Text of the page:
Stranger With My Face returns – 2016 dates announced

After a hiatus in 2015, Tasmania’s Stranger With My Face International Film Festival (formerly known as Stranger With My Face Horror Film Festival) will return for its fourth edition from April 14-17, 2016.

Named after the dark YA novel by Lois Duncan, Stranger With My Face focuses on female perspectives in genre film, with an emphasis on showcasing the work of women directors.

Held over four days in Hobart, Tasmania’s picturesque capital city, the festival hosts screenings, conferences, workshops and exhibits, as well as satellite events year-round.

“There’s a great awareness right now that women are underrepresented in the film industry and audiences are hungry for female-driven stories,” says Festival Director Briony Kidd. “Combine that with the innovation characteristic of the indie horror scene currently, and we’re seeing an explosion of female genre talent that makes Stranger With My Face more relevant than ever.”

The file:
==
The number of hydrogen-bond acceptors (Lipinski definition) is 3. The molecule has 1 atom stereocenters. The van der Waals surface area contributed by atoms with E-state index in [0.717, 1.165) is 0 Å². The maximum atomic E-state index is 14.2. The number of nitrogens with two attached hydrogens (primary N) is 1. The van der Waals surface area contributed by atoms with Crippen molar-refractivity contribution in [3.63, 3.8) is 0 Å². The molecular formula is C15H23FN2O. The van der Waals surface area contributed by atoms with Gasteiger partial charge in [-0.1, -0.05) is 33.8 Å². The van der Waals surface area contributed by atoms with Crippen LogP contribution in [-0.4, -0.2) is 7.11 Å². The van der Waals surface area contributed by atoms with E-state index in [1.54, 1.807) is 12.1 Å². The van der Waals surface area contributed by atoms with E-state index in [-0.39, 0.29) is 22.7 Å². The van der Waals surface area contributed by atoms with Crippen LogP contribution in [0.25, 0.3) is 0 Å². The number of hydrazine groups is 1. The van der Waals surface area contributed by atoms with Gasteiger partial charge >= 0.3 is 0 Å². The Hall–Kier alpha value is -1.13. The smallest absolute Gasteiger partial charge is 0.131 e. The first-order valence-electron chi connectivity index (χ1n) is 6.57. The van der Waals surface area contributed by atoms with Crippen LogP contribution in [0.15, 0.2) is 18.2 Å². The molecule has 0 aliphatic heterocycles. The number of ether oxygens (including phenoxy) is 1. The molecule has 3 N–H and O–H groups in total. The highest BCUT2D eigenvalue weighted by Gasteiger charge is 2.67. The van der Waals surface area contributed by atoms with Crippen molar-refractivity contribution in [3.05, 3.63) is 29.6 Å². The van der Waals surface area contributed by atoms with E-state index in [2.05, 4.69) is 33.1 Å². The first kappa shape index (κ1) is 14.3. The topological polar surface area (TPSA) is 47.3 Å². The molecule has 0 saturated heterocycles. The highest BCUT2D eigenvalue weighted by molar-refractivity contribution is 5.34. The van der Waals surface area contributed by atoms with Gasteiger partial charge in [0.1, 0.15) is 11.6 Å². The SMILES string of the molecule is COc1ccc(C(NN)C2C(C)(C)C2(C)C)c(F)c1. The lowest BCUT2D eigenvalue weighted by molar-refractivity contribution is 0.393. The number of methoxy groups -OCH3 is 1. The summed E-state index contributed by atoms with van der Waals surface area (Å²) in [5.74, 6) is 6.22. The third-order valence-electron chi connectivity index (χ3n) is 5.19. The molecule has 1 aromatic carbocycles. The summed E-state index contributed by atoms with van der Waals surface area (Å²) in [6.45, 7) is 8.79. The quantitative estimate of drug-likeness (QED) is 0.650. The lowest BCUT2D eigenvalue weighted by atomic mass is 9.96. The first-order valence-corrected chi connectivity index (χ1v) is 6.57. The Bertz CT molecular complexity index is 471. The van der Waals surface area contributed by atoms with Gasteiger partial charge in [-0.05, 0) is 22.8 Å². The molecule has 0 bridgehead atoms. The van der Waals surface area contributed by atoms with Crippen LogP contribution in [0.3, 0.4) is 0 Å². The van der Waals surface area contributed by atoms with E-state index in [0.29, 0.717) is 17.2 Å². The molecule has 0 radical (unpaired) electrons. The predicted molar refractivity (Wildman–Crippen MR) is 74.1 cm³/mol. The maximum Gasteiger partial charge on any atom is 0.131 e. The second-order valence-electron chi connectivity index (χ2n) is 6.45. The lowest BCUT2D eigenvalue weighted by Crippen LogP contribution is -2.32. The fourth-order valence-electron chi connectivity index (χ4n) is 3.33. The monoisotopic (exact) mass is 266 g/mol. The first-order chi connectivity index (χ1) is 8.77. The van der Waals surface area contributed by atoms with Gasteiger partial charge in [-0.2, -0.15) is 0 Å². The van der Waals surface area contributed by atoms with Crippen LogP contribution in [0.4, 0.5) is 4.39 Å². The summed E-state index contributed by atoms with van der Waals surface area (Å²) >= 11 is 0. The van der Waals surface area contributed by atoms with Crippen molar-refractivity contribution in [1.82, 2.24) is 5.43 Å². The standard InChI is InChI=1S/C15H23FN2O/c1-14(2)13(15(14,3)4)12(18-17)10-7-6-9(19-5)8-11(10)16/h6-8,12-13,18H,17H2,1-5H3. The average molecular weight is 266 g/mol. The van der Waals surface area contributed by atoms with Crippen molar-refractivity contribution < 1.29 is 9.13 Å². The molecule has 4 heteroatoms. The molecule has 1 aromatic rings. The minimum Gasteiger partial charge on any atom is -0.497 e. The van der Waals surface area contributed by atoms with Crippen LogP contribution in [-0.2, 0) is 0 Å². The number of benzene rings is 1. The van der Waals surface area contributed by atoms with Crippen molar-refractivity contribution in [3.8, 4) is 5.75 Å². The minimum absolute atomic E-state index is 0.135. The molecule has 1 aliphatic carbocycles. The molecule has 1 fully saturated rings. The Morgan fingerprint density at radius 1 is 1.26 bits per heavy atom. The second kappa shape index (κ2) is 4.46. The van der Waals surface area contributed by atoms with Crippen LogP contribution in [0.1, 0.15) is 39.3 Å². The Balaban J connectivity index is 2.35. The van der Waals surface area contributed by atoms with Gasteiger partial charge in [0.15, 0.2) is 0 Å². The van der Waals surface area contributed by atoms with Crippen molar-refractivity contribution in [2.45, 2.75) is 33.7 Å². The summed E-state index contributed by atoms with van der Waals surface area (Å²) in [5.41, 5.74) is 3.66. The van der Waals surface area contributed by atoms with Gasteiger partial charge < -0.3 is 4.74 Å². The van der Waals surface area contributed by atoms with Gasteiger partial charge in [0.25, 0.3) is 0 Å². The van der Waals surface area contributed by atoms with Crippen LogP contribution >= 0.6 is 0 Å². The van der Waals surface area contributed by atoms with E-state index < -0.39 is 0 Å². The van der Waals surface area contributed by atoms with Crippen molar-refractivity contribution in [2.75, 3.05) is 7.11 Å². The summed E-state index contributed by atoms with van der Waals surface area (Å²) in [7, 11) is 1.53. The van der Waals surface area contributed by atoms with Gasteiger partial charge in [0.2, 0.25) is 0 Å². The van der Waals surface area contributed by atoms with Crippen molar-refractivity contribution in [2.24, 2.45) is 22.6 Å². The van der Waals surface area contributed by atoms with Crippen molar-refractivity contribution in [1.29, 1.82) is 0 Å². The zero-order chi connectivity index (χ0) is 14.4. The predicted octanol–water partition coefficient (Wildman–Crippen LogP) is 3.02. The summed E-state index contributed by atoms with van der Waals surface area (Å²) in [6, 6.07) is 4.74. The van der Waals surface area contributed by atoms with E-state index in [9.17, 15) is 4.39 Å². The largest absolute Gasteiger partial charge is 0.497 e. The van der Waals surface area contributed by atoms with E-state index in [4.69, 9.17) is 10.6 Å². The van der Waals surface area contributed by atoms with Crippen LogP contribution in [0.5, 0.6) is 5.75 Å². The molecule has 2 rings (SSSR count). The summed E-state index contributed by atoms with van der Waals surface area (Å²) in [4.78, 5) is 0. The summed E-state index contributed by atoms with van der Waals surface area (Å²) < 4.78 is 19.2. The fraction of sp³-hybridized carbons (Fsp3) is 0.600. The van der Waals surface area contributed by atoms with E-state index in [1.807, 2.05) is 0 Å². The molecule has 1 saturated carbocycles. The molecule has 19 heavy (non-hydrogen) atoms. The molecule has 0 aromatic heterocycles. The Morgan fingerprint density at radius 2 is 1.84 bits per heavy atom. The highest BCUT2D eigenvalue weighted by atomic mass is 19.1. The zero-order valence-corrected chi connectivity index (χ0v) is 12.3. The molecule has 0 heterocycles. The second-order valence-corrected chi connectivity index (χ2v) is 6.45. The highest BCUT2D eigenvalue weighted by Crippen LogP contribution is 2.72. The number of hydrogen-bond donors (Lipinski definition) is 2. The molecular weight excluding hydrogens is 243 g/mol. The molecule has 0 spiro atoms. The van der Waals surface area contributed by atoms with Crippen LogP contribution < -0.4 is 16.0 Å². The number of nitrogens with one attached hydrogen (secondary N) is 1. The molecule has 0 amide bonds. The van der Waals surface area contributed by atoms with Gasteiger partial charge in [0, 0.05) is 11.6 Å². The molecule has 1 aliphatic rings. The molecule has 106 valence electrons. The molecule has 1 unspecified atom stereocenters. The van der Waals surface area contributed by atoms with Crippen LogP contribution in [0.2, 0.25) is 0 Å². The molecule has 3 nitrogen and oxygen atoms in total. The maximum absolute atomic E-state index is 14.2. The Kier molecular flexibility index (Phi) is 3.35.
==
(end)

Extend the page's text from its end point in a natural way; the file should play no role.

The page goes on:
With its recently-revamped website and increased international reach, SWMF establishes itself as one of the key platforms for genre film in Australia, and an integral part of the larger women-in-horror movement worldwide.

A new addition to the festival team this year is longtime genre film programmer and writer Kier-La Janisse, author of the film memoir, House of Psychotic Women. Janisse is serving a residency with Stranger With My Face until July 2016.

“Stranger With My Face is a brilliantly-curated festival and I wanted to be a part of the enormous potential I saw here,” says Janisse. “With so many gutsy female-centric genre films in recent years, this is a very exciting place to be.”

The call for submissions is now open, with both feature length and short films made after January 1, 2015 eligible for consideration. The festival takes a broad approach to horror, with dark fantasy, Gothic melodrama, horror comedy, dystopian sci-fi, animation, documentary and experimental hybrids all qualifying for the selective festival lineup.

While submissions are open to filmmakers of all genders, only films by those who identify as women are eligible for awards.

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